When watching young children play, what typically goes through your mind as a parent? Maybe you are happy because they are happy. Or maybe you wonder why they find the simple acts of banging on a drum, pretending to cook, or crashing cars so enjoyable. What about when you want them to follow your directions and instead they are pretending to be a dinosaur for the 57th time today? Then it may not be so easy to see the good in it. Well, we here at the Speech and Career Center know that play is just about the greatest gift God has given children to learn and develop language. You may think that your child is just being silly with their toys, but us speech therapists see so many new opportunities for language development lurking right under the surface. Those drums your child is banging; how about imitating drumming to a song, drumming ‘soft’ or drumming ‘LOUD’, ‘fast’ or ‘s l o w’? That plastic food your child won’t stop actually putting in their mouth; how about practicing ‘eat, more, yum, yuck, clean, all done’, talking about foods, saying colors, or cooperating to feed another toy? Those crashing cars; how about ‘stop, go, up, down, beep, vroom, crash, fast, slow’? As you can see, play gives some fantastic opportunities to teach new words and practice ones that we already know. And your creativity is the limit!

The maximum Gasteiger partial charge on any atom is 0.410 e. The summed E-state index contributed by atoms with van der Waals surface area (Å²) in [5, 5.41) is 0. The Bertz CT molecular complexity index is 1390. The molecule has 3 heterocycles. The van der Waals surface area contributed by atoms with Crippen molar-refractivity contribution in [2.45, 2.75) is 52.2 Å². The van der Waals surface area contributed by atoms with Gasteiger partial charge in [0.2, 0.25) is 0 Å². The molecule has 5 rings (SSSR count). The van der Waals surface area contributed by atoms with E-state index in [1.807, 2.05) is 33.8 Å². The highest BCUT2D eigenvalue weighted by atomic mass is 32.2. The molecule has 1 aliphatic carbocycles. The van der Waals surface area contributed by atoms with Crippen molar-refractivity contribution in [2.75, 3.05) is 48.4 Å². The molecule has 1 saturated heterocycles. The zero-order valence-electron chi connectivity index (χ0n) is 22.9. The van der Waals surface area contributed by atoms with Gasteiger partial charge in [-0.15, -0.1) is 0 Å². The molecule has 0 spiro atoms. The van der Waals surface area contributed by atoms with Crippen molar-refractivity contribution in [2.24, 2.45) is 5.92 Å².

Another benefit, play takes the pressure and frustration out of the communication process. There are times when we all quiz our children and give them directives; ‘Share.’, ‘What is this?’, ‘What sound does a pig make?’ ‘Sit down.’. While these types of communication are good and necessary, they are not the only tool in our toolbelt to help our little ones grow. What a wonderful opportunity play provides us to talk about what our child is already doing instead of demanding their attention elsewhere. Playtime means that we get to talk about what our child likes. This in turn means we know we have shared attention and we can use words and sounds that fit the topic.
Finally, play gives the opportunity to practice the social side of language development. Learning that it’s fun and rewarding to interact with other humans is an essential part of communication. And from there the building blocks of joint attention, imitation, eye contact, turn taking, making sounds, and other pre-language skills are built.
Bottom line: never underestimate the importance of play in your child’s development. For children, play is their work. Do not be afraid to notice their interests and participate in them! And keep it light! Let your love for your child and your shared enjoyment guide you on what to play next. God has given children wonderful (and often stubborn) little minds, and sometimes they just need space to play with a trusted friend.